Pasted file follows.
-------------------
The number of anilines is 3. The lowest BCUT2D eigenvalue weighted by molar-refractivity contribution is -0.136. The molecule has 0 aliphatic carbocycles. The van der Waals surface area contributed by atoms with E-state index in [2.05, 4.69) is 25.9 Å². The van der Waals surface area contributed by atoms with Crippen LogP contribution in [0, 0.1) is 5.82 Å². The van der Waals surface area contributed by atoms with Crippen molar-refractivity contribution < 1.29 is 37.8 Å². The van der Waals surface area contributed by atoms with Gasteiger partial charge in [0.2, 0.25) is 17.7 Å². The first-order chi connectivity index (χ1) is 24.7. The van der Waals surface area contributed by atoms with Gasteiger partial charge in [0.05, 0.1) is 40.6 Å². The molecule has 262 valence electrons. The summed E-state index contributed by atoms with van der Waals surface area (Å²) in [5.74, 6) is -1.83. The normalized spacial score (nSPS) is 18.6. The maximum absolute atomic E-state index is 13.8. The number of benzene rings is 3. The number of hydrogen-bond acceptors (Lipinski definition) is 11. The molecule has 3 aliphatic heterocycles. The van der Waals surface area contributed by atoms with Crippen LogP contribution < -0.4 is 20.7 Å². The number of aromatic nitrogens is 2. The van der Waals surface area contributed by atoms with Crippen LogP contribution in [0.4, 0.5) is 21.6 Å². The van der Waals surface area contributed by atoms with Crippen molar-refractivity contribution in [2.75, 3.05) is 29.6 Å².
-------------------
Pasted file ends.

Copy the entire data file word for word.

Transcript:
The number of anilines is 3. The lowest BCUT2D eigenvalue weighted by molar-refractivity contribution is -0.136. The molecule has 0 aliphatic carbocycles. The van der Waals surface area contributed by atoms with E-state index in [2.05, 4.69) is 25.9 Å². The van der Waals surface area contributed by atoms with Crippen LogP contribution in [0, 0.1) is 5.82 Å². The van der Waals surface area contributed by atoms with Crippen molar-refractivity contribution < 1.29 is 37.8 Å². The van der Waals surface area contributed by atoms with Gasteiger partial charge in [0.2, 0.25) is 17.7 Å². The first-order chi connectivity index (χ1) is 24.7. The van der Waals surface area contributed by atoms with Gasteiger partial charge in [0.05, 0.1) is 40.6 Å². The molecule has 262 valence electrons. The summed E-state index contributed by atoms with van der Waals surface area (Å²) in [5.74, 6) is -1.83. The normalized spacial score (nSPS) is 18.6. The maximum absolute atomic E-state index is 13.8. The number of benzene rings is 3. The number of hydrogen-bond acceptors (Lipinski definition) is 11. The molecule has 3 aliphatic heterocycles. The van der Waals surface area contributed by atoms with Crippen LogP contribution < -0.4 is 20.7 Å². The number of aromatic nitrogens is 2. The van der Waals surface area contributed by atoms with Crippen LogP contribution in [0.4, 0.5) is 21.6 Å². The van der Waals surface area contributed by atoms with Crippen molar-refractivity contribution in [2.75, 3.05) is 29.6 Å².